Here, then, are several more creative ideas you might want to think about for the second answer:
- Stories about those who were assisted by the organization (or the newsletter readership)
- Various articles round the general theme of the group’s primary pursuits
- Data on the number of individuals among the readership who put their hands up to assist or who gave willingly
- Listings of present helpers etc without regard to the actual value of their contribution
- Thumbnail jottings covering specific volunteers or benefactors
- Report of challenges set in place by other volunteers or benefactors
- Extracts from articles and reviews (found in newspapers, periodicals etc) concerning the organization or the group’s common fascination, particularly if quirky or humorous
- Features on the operation, success and (particularly) workers of departments within the host organization
- Profiles of celebrities associated with, or who are known to possess sympathetic opinions about, the readers’ pursuits
- Tales concerning earlier times of the typical interest or concern
- Wellness news or illness avoidance tips, health and safety tips etc
- Motivational messages, quotations and snippings
- Calls for input to the publication coming from within the readership
Looking For More Ideas
Most of us run out of creative ideas from time to time. All a lot of us need is a prod in the right direction to get us back on track. If you’d like some newsletter content options, or are running out of ideas, I hope this information helps by delivering such a nudge.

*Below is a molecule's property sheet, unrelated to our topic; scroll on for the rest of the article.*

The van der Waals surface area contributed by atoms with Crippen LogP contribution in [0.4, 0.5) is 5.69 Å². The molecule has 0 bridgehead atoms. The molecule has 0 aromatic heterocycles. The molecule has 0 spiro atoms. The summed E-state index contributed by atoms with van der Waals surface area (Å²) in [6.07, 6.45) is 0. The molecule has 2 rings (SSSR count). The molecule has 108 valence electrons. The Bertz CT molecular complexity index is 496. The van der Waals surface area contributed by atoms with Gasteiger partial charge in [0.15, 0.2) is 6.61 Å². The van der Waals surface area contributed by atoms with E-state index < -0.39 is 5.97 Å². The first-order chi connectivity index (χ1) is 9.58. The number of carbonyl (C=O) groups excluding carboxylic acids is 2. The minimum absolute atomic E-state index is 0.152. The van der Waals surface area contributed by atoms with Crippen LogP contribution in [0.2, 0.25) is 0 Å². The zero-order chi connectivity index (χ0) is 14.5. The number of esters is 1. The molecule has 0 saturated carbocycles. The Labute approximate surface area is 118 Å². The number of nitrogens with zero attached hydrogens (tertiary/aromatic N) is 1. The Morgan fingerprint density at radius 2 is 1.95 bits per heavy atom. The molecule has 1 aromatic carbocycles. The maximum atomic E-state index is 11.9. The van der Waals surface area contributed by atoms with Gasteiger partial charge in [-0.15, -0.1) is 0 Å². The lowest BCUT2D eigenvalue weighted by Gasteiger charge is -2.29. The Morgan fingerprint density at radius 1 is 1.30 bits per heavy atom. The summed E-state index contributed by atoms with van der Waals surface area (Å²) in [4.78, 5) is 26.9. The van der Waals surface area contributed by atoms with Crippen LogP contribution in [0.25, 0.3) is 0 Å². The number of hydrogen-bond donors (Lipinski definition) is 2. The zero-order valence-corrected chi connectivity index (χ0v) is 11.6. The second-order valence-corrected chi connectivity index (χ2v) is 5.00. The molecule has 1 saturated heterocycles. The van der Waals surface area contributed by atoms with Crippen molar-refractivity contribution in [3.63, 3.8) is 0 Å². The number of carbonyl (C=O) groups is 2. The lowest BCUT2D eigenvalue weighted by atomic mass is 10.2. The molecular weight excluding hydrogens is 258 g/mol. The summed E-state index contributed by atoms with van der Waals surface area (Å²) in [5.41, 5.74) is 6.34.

Newsletters tend to be tightly targeted towards a niche market or readership. Frequently there’s a pre-existing outfit like a club, business or Association, to which all or perhaps the majority of readers belong. The result is that a relationship almost always prevails among the people that define the target readership; they share some sort of mutual interest or realize a ‘common good’. If there’s no such bond, a newsletter could be the ideal medium for cultivating one. Each and every newsletter publisher, consequently, should make their primary objective the cultivation and nurturing of such a bond. A regular journal or newsletter for this type of group ought to provide a balance of reader-oriented and interest or organization-related reading. For this purpose you need to have a clear image in your mind of who your readers are, what their preferences are, etc.
Involve The People
Never neglect to feature newsletter ‘fillers’ like jokes or humorous anecdotes whenever possible, provided they’re acceptable. Additionally, if you’re able to, and particularly if it matches your newsletter’s theme, interactive pieces such as quizzes and puzzles. ClipCopy Content Solutions can be an outstanding resource for these kinds of things, in addition to articles etc addressing a wide range of subjects.
And one final word of guidance: whenever you are able to, include lots of faces. Folk have an eternal fascination for seeing themselves in print, as well as reading about others that they know or remember.